On the functionality side of Ethereum, it serves as a versatile platform that developers, entrepreneurs, and programmers can use to build all sorts of different things with. Let's take a quick look at just a few things that the Ethereum network can support.

Probably one of the biggest developments on the Ethereum blockchain is the innovation of something called smart contracts.

Smart contracts, like traditional contracts, dictate the terms of any kind of an agreement between two or more parties, but they do it electronically.

Smart contracts themselves are simply lines of code that self-execute if certain conditions are met — hence why they’re “smart.” This eliminates the need for an intermediary like a bank, government agency, legal system, brokers, agents, or anyone else...and the implications of smart contracts are profound.

That said, probably the biggest disruption Ethereum will make in the upcoming years is DeFi or Decentralized Finance. Here, DeFi aims to completely replace (obliterate?) traditional, centralized financial services and instruments with completely decentralized ones.

This includes pretty much any traditional financial element you could think of, from equities and money markets to exchanges, investment funds, retirement plans, and more.

In this way, DeFi allows access to traditional financial instruments while eliminating the need for traditional financial intermediaries like banks, brokerages, exchanges, and everything in between.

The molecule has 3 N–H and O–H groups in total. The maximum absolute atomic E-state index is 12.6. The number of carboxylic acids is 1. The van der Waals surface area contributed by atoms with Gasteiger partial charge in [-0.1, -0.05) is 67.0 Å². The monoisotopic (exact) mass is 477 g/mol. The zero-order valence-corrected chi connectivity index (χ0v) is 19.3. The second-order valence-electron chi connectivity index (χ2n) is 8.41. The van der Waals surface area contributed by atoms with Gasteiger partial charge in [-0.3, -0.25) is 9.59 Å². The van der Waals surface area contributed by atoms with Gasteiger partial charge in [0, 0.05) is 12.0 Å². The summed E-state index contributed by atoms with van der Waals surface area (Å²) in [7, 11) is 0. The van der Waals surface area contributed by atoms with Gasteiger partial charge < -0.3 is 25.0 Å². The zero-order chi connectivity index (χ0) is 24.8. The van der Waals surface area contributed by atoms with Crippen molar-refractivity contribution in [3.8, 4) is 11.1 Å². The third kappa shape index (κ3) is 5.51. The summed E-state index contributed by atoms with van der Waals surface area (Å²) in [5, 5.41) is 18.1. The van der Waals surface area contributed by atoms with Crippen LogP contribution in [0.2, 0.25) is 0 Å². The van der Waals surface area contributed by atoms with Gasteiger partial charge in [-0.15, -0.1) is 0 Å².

And just imagine the potential here — including the ability for crypto users to earn interest on their holdings, borrow against their bitcoin, ETH, and other cryptocurrencies, and a whole lot more.

Next, let's take a quick look at Dapps or Decentralized Apps. Now, we know that the Ethereum blockchain really is a software platform, right? This means of course that developers, programmers, entrepreneurs, and others can build software projects on it’s network.

These software applications are called Dapps. What are the advantages of Dapps? Certainly decentralization is the biggest one. Dapps connect users directly together and remove central authority and control.

Who’s a current central authority who could be replaced? Uber, Ebay, Airbnb...the list goes on. These centralized services connect buyers and sellers together. Dapps aim to remove them. Again, the implications here are profound.

One final use for Ethereum that we’ll look at is NFTs or Non-Fungible Tokens. These have been in the headlines, so I’ll bet you’ve heard of ‘em. Typically, NFTs take the form of digital art — jpegs and things like this.

Now it’s easy to quickly disregard NFTs as being stupid or silly. I certainly did. That was until I started to wrap my head around the concept. And that’s when I started to realize the potential here.

Essentially what an NFT is, is provable ownership over any kind of digital asset. In fact, provable ownership over a digital asset is exactly what happens when we buy bitcoin after all, isn’t it?

NFTs take the concept of digital ownership beyond bitcoin and money and apply it to other digital assets, from original digital art, books, sports and music memorabilia, and so on. Of course, all of this is made possible by Ethereum’s blockchain network.

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Geoff Blake, Ten Ton Online